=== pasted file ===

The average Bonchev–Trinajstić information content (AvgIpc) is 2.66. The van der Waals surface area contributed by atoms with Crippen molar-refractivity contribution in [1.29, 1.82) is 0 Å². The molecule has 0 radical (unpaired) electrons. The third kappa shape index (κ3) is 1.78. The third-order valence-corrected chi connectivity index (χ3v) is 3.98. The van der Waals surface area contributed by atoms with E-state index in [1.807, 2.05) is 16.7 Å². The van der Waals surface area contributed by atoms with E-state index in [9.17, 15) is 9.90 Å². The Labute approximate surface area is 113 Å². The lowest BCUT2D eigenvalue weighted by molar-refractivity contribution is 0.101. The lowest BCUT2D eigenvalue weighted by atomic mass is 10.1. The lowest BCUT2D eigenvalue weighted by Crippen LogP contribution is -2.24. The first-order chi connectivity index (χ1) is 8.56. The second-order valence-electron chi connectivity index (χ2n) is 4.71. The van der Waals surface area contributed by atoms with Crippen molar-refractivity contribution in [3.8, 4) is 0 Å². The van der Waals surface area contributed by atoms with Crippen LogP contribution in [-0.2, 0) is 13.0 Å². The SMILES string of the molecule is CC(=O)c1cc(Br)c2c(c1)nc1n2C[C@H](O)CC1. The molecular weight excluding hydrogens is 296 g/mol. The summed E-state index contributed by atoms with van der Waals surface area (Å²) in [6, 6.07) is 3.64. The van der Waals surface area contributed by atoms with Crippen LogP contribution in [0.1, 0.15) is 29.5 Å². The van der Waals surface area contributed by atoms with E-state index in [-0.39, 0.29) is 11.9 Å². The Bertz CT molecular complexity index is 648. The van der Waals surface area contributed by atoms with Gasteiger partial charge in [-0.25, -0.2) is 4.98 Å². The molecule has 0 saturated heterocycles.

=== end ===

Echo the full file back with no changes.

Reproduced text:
The average Bonchev–Trinajstić information content (AvgIpc) is 2.66. The van der Waals surface area contributed by atoms with Crippen molar-refractivity contribution in [1.29, 1.82) is 0 Å². The molecule has 0 radical (unpaired) electrons. The third kappa shape index (κ3) is 1.78. The third-order valence-corrected chi connectivity index (χ3v) is 3.98. The van der Waals surface area contributed by atoms with E-state index in [1.807, 2.05) is 16.7 Å². The van der Waals surface area contributed by atoms with E-state index in [9.17, 15) is 9.90 Å². The Labute approximate surface area is 113 Å². The lowest BCUT2D eigenvalue weighted by molar-refractivity contribution is 0.101. The lowest BCUT2D eigenvalue weighted by atomic mass is 10.1. The lowest BCUT2D eigenvalue weighted by Crippen LogP contribution is -2.24. The first-order chi connectivity index (χ1) is 8.56. The second-order valence-electron chi connectivity index (χ2n) is 4.71. The van der Waals surface area contributed by atoms with Crippen molar-refractivity contribution in [3.8, 4) is 0 Å². The van der Waals surface area contributed by atoms with Crippen LogP contribution in [-0.2, 0) is 13.0 Å². The SMILES string of the molecule is CC(=O)c1cc(Br)c2c(c1)nc1n2C[C@H](O)CC1. The molecular weight excluding hydrogens is 296 g/mol. The summed E-state index contributed by atoms with van der Waals surface area (Å²) in [6, 6.07) is 3.64. The van der Waals surface area contributed by atoms with Crippen LogP contribution in [0.1, 0.15) is 29.5 Å². The van der Waals surface area contributed by atoms with E-state index in [-0.39, 0.29) is 11.9 Å². The Bertz CT molecular complexity index is 648. The van der Waals surface area contributed by atoms with Gasteiger partial charge in [-0.25, -0.2) is 4.98 Å². The molecule has 0 saturated heterocycles.